The story of Detroit’s decline has been told and retold so many times now that you’d be forgiven for assuming there’s nothing more to say. But the Detroit Free Press has put together a new, comprehensive financial history of the city from 1950 to the present, gleaned from tens of thousands of pages of archival data on the city’s finances. It provides a much clearer picture of the city’s collapse than anything we’d seen before.
It appears that the city took all of the hallmarks of blue governance to extremes. For years, it tried to address its revenue shortfall by raising taxes, which drove residents out of the city and shrunk the tax base in the process. Detroit lost 61 percent of its residents between 1950 and 2010, and the total value of its property fell from a peak of $45 billion to $9.6 billion in 2012. Meanwhile, even as the city’s revenue base was imploding, public employee benefits remained generous and in some cases even expanded.
The Free Press notes that there were a few periods of hope during thee postwar period when the city’s finances were relatively strong, but each time the city squandered these opportunities and used its good standing to borrow more rather than address the core problems that got it in the mess in the first place:
“Detroit got into a trap of doing a lot of borrowing for cash flow purposes and then trying to figure out how to push costs (out) as much as possible,” said Bettie Buss, a former city budget staffer who spent years analyzing city finances for the nonpartisan Citizens Research Council of Michigan. “That was the whole culture — how do we get what we want and not pay for it until tomorrow and tomorrow and tomorrow?”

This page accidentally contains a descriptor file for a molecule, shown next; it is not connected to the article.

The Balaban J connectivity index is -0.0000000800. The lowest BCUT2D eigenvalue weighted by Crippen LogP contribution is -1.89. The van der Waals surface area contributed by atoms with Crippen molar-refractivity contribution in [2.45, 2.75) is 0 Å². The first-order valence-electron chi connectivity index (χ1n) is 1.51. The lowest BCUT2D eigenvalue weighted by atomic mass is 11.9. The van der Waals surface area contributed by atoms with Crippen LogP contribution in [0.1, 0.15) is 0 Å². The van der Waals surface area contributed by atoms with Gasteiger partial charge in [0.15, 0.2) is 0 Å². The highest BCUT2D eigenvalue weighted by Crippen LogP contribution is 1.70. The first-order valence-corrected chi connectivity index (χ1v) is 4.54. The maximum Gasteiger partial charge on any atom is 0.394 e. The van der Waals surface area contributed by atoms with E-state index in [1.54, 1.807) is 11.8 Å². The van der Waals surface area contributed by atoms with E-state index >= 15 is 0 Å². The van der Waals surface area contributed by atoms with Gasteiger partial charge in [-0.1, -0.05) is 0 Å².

The city has paid a heavy price. Today, Detroit has more pensioners than employees, and a debt that is more than twice what it had in 1960. It spends considerably more on police and fire retirees than active workers. And despite the fact that the city has the highest income and property taxes in Michigan—by a wide margin—the state’s inflation-adjusted revenue is lower than it was in 1960.
The piece incisively recounts an often confusing history, and a number of charts do an excellent job of depicting the decline of the Motor City. Read the whole thing.
[Remnants of Detroit's historic Eastown Theatre are seen on September 4, 2013 in Detroit, Michigan. Photo courtesy of Getty Images.]